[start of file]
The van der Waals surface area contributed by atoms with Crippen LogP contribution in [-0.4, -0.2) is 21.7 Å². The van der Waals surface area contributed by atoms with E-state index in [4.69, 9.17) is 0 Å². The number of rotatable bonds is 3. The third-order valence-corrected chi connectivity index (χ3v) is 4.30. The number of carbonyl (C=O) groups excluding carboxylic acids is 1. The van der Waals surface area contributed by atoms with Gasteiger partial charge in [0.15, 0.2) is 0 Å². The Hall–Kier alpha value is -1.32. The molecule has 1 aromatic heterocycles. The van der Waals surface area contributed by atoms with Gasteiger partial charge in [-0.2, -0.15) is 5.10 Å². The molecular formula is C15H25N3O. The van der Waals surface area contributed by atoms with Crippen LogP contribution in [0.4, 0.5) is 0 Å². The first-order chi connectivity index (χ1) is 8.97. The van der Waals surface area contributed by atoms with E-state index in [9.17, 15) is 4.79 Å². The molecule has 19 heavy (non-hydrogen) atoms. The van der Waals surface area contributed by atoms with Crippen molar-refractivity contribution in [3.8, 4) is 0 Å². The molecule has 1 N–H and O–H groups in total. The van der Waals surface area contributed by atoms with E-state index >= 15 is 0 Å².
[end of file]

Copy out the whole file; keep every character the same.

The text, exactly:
The van der Waals surface area contributed by atoms with Crippen LogP contribution in [-0.4, -0.2) is 21.7 Å². The van der Waals surface area contributed by atoms with E-state index in [4.69, 9.17) is 0 Å². The number of rotatable bonds is 3. The third-order valence-corrected chi connectivity index (χ3v) is 4.30. The number of carbonyl (C=O) groups excluding carboxylic acids is 1. The van der Waals surface area contributed by atoms with Gasteiger partial charge in [0.15, 0.2) is 0 Å². The Hall–Kier alpha value is -1.32. The molecule has 1 aromatic heterocycles. The van der Waals surface area contributed by atoms with Gasteiger partial charge in [-0.2, -0.15) is 5.10 Å². The molecular formula is C15H25N3O. The van der Waals surface area contributed by atoms with Crippen LogP contribution in [0.4, 0.5) is 0 Å². The first-order chi connectivity index (χ1) is 8.97. The van der Waals surface area contributed by atoms with E-state index in [9.17, 15) is 4.79 Å². The molecule has 19 heavy (non-hydrogen) atoms. The van der Waals surface area contributed by atoms with Crippen molar-refractivity contribution in [3.8, 4) is 0 Å². The molecule has 1 N–H and O–H groups in total. The van der Waals surface area contributed by atoms with E-state index >= 15 is 0 Å².